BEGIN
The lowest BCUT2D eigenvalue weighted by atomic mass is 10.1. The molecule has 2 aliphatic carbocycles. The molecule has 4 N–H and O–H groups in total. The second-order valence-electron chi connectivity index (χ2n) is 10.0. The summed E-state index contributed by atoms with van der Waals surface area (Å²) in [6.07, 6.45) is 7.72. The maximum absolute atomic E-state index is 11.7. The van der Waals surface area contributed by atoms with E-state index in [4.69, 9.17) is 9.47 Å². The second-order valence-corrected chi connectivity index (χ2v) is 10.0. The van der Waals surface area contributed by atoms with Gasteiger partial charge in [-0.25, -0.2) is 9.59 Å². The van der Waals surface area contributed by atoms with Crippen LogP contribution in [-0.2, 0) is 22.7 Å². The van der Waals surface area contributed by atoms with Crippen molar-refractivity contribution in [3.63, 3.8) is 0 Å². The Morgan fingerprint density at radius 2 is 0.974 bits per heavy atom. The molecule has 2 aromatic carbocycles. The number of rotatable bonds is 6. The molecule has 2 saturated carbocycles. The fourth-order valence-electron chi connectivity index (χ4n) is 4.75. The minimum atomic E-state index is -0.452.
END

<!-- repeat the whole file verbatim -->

The lowest BCUT2D eigenvalue weighted by atomic mass is 10.1. The molecule has 2 aliphatic carbocycles. The molecule has 4 N–H and O–H groups in total. The second-order valence-electron chi connectivity index (χ2n) is 10.0. The summed E-state index contributed by atoms with van der Waals surface area (Å²) in [6.07, 6.45) is 7.72. The maximum absolute atomic E-state index is 11.7. The van der Waals surface area contributed by atoms with E-state index in [4.69, 9.17) is 9.47 Å². The second-order valence-corrected chi connectivity index (χ2v) is 10.0. The van der Waals surface area contributed by atoms with Gasteiger partial charge in [-0.25, -0.2) is 9.59 Å². The van der Waals surface area contributed by atoms with Crippen LogP contribution in [-0.2, 0) is 22.7 Å². The van der Waals surface area contributed by atoms with Crippen molar-refractivity contribution in [3.63, 3.8) is 0 Å². The Morgan fingerprint density at radius 2 is 0.974 bits per heavy atom. The molecule has 2 aromatic carbocycles. The number of rotatable bonds is 6. The molecule has 2 saturated carbocycles. The fourth-order valence-electron chi connectivity index (χ4n) is 4.75. The minimum atomic E-state index is -0.452.